BRUSSELS, July 28- EU members have backed the imposition of anti-dumping duties on imports of cold-rolled flat stainless steel from China and Taiwan, according to sources familiar with the decision. The European Union will charge tariffs of between 24.3 and 25.3 percent for sheet, coil and strip imports from China and of 6.8 percent for Taiwanese product,...» Read More
European stocks were seen inching lower on Thursday, adding to this week's sell-off as mounting worries over unrest in Lybia sent U.S. crude oil futures above $100 a barrel.
Traders tell me stock markets are down in Europe today over fears about how its world class exporters could be hit by rising oil prices, specifically in emerging markets.
Switzerland spells safety - for now - and the European Central Bank is scolding political leaders. Here's your daily FX Fix.
Following in the footsteps of Greece and Ireland, the Portuguese market looks set for a speculative attack, Silvio Peruzzo, European economist at RBS in London, told CNBC.
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European shares are set to fall on Tuesday as concerns grow over the political unrest in Libya and Asian stock markets tumbled.
The leading party in Ireland's national election campaign wants to spread the pain from the nation's bank collapse to investors in bank bonds.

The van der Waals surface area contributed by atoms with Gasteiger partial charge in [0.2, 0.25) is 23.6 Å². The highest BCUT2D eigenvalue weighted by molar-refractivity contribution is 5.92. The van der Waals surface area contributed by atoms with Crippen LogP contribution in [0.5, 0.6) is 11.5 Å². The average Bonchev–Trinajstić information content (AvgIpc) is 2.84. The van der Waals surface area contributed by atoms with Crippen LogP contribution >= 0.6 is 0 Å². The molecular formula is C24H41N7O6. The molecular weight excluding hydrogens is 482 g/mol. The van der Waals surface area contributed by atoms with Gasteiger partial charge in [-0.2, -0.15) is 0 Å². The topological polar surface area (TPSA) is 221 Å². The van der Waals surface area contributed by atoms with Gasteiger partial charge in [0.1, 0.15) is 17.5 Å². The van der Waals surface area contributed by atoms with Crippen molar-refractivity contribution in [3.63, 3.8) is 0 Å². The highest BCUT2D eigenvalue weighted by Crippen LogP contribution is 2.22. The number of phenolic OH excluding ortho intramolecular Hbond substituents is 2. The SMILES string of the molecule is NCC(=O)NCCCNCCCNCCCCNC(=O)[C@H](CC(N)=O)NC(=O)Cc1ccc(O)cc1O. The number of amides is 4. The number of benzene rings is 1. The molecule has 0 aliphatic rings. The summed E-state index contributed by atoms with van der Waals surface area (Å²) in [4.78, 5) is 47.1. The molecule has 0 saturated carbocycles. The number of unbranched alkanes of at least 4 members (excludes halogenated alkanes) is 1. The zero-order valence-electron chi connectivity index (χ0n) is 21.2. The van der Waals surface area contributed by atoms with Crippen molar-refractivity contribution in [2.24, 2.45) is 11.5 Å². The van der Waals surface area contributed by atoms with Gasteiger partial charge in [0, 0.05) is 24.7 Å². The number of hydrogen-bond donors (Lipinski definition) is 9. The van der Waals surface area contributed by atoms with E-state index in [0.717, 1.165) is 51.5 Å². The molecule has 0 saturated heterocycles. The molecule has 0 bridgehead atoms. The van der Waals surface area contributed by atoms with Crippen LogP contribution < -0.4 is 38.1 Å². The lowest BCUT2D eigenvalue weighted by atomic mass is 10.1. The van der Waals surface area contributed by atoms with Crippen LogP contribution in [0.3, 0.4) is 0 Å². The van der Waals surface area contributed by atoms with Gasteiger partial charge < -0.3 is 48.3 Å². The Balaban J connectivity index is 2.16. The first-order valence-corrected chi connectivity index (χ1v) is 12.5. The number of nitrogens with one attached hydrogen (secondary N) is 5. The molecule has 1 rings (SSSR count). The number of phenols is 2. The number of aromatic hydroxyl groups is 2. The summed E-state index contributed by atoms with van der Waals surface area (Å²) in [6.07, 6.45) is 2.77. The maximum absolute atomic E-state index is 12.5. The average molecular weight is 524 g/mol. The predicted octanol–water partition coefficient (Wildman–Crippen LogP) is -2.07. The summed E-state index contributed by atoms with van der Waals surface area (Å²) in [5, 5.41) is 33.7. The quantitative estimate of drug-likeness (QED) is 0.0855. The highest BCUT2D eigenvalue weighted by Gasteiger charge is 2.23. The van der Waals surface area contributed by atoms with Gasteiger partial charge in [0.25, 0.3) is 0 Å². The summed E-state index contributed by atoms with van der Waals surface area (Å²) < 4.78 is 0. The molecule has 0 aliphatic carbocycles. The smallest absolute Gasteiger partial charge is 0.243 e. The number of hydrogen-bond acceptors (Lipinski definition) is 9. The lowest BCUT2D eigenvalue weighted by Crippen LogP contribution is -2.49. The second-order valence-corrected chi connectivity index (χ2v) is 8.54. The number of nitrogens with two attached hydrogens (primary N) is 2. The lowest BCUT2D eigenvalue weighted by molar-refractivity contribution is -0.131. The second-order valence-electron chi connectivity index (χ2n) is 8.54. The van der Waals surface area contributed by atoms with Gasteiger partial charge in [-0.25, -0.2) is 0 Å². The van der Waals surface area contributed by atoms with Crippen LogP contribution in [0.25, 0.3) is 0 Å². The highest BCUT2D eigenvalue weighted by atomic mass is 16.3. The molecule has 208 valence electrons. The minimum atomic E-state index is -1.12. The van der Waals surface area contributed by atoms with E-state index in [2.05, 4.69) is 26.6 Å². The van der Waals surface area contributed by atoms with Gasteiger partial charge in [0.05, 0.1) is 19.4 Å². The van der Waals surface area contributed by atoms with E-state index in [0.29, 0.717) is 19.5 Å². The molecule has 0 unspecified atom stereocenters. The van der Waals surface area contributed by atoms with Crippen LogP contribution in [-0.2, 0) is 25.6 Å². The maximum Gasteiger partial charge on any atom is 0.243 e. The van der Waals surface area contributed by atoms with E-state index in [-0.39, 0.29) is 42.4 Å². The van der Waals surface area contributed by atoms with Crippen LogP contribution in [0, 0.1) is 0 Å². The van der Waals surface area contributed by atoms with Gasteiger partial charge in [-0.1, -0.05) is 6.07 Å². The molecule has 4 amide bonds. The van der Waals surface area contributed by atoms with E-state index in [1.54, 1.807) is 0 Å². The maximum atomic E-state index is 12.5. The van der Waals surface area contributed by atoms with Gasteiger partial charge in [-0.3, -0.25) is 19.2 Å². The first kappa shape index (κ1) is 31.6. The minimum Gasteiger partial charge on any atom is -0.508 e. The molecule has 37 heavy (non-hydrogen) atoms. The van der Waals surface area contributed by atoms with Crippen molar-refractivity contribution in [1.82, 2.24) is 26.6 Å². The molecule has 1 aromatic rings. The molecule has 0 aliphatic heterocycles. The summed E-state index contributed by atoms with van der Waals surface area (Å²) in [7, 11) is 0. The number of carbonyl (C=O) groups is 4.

The dollar delivers, and the pound takes a pounding. Here's your daily wrap of news getting attention in currency circles.
"While valuations are not yet stratospheric we question where the support may come from for continued earnings growth in 2012 and 2013," Pedro de Noronha, managing partner at Noster Capital in London, said.
European shares were set to edge up Wednesday on optimism for European companies' health as the latest raft of results is released.
The plans to merge the Deutsche Boerse with the NYSE Euronext is “far from a done deal,” Benn Steil, a senior fellow at the Council of Foreign Relations and director of International Economics, told CNBC Tuesday.
There’s an air of paranoia on Wall Street about today’s NYSE spacer deal with the Germans. But history suggests it’s unjustified. Inevitably, the new business unveiled today will also be shaped over time by changing needs.
Prices are rising in China and Britain, eurozone leaders are talking (and talking), and traders would like Americans to go shopping, already.
European shares are expected to open higher on Tuesday, extending the previous session's 29-month closing high.
Europe gets messier, and the Chinese are (finally) buying someone else's stuff—Here's your FX Fix.
Egyptian President Hosni Mubarak's stepping down has kicked off a massive celebration in Egypt, but the unrest there sure isn't helping the euro.
An interesting take on why Germany central banker Axel Weber appears to have taken himself out of the competition.
Tracking the ups and downs of the euro debate is a little wearying. Policy decisions are postponed, inflation hawks suddenly turn dovish, Germany sends conflicting signals on helping (or not helping) weaker neighbors…you get the picture.
...and jitters are spreading—it's time for your FX Fix.